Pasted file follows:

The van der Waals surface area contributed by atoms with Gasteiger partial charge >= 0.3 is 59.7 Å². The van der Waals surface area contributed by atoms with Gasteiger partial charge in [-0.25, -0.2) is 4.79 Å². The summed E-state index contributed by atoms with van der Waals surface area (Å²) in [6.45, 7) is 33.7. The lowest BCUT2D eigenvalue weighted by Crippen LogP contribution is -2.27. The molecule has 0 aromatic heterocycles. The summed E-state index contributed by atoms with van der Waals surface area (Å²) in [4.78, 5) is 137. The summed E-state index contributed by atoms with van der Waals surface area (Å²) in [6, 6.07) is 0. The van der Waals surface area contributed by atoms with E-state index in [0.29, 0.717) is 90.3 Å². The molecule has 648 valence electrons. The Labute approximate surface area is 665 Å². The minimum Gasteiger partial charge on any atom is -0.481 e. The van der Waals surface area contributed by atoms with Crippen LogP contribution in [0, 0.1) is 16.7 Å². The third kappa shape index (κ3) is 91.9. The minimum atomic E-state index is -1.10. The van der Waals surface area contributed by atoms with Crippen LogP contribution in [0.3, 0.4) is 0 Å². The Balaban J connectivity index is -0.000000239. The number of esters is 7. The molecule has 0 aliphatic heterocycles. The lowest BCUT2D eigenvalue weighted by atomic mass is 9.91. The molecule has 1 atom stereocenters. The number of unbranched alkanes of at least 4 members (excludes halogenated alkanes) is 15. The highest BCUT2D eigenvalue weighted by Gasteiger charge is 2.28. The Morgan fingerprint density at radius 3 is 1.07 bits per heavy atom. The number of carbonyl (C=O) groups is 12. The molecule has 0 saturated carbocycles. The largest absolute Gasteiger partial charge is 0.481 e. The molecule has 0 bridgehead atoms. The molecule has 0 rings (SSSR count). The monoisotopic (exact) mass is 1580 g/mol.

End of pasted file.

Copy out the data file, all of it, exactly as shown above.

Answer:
The van der Waals surface area contributed by atoms with Gasteiger partial charge >= 0.3 is 59.7 Å². The van der Waals surface area contributed by atoms with Gasteiger partial charge in [-0.25, -0.2) is 4.79 Å². The summed E-state index contributed by atoms with van der Waals surface area (Å²) in [6.45, 7) is 33.7. The lowest BCUT2D eigenvalue weighted by Crippen LogP contribution is -2.27. The molecule has 0 aromatic heterocycles. The summed E-state index contributed by atoms with van der Waals surface area (Å²) in [4.78, 5) is 137. The summed E-state index contributed by atoms with van der Waals surface area (Å²) in [6, 6.07) is 0. The van der Waals surface area contributed by atoms with E-state index in [0.29, 0.717) is 90.3 Å². The molecule has 648 valence electrons. The Labute approximate surface area is 665 Å². The minimum Gasteiger partial charge on any atom is -0.481 e. The van der Waals surface area contributed by atoms with Crippen LogP contribution in [0, 0.1) is 16.7 Å². The third kappa shape index (κ3) is 91.9. The minimum atomic E-state index is -1.10. The van der Waals surface area contributed by atoms with Crippen LogP contribution in [0.3, 0.4) is 0 Å². The Balaban J connectivity index is -0.000000239. The number of esters is 7. The molecule has 0 aliphatic heterocycles. The lowest BCUT2D eigenvalue weighted by atomic mass is 9.91. The molecule has 1 atom stereocenters. The number of unbranched alkanes of at least 4 members (excludes halogenated alkanes) is 15. The highest BCUT2D eigenvalue weighted by Gasteiger charge is 2.28. The Morgan fingerprint density at radius 3 is 1.07 bits per heavy atom. The number of carbonyl (C=O) groups is 12. The molecule has 0 saturated carbocycles. The largest absolute Gasteiger partial charge is 0.481 e. The molecule has 0 bridgehead atoms. The molecule has 0 rings (SSSR count). The monoisotopic (exact) mass is 1580 g/mol.